This new system of Global Governance has displaced our traditional model of Representative Government and undermined our democratic principles by disenfranchising the British electorate. An example of the phenomenon known as 'astro-turfing' appeared in the  Telegraph in January 2009 when it reported that Government are 'fixing health consultations' with taxpayer funded groups. Within this article it stated that

'Alan Johnson announced that the display of cigarettes and tobacco in shops would be banned in England & Wales from 2011. Mr. Johnson boasted that the display ban was favoured by an "overwhelming majority" of 96,000 responses to a six-month public consultation on the subject'.

The Telegraph then went on to tell its readership that

'Only a handful of those 96,000 respondents came from individuals submitting their personal views. Almost 70,000 came from those collected by pressure groups entirely funded by the Department for Health.

Participatory Democracy In Action

The most blatant example of how the voice of the British electorate has been silenced and replaced by the views of favoured NGOs is best illustrated by reference to the following short extract from the Hansard Report of the House of Commons debate concerning ratification of the Treaty of Lisbon.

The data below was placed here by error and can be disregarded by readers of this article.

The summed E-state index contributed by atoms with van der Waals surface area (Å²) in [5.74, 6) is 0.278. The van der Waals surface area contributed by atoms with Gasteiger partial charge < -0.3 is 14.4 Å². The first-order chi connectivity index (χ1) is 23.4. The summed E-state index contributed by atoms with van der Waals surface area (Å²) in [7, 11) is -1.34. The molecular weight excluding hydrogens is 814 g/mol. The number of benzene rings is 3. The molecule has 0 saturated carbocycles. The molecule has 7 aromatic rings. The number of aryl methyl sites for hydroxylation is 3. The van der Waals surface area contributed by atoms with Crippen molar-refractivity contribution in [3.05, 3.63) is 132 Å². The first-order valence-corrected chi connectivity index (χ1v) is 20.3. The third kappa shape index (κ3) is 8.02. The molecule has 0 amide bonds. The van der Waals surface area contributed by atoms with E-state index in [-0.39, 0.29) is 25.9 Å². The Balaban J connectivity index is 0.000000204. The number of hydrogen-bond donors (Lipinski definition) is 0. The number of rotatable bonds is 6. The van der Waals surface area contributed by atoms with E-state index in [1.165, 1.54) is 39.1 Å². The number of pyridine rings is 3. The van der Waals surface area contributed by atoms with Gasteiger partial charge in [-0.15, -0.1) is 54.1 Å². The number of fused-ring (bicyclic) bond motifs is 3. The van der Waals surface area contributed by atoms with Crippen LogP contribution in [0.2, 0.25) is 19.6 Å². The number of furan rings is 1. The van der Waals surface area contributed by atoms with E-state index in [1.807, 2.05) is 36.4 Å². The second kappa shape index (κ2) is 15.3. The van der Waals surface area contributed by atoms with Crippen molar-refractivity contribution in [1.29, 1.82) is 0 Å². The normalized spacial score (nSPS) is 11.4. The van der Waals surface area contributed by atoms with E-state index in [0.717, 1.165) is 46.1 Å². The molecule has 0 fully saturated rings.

David Miliband: Only in Britain do we have a major party opposed to the contents of the treaty. The National Society for the Prevention of Cruelty to Children has pledged its support for the provisions of the treaty - [Interruption] Let me make the point.

Several hon. members rose -

David Miliband: No. I am going to make the point. The NSPCC pledged its support, as have One World Action and Oxfam - [Interruption] I will give way in due course - [Interruption] Environmental organisations support the treaty provisions on sustainable development and even the Commission of Bishops supports the treaty.

Mr. John Gummer (Suffolk Coastal) (Con): Would not the Government be in a much stronger position to defend a treaty...if they had not promised a referendum, yet are now denying it? Is it not the real issue that people in Britain...believe that the Government have gone back on their word?

Representation By The Unelected

In relation to our continuing involvement with the European Union a referendum could have been held. Instead, the six European Treaties were ratified without our approval, consultation, or consent. Did you give consent that your views could be expressed to Parliament via the NSPCC, One World Action, Oxfam, Environmental Groups or the Commission of Bishops?

I thought not.

Whilst our attention has been distracted elsewhere the United Nations model of Participatory Democracy has been introduced by stealth.

Could this 'sham democracy' be the style of Government to be imposed on the Nations of the Middle East by the United Nations & its Agencies, I wonder?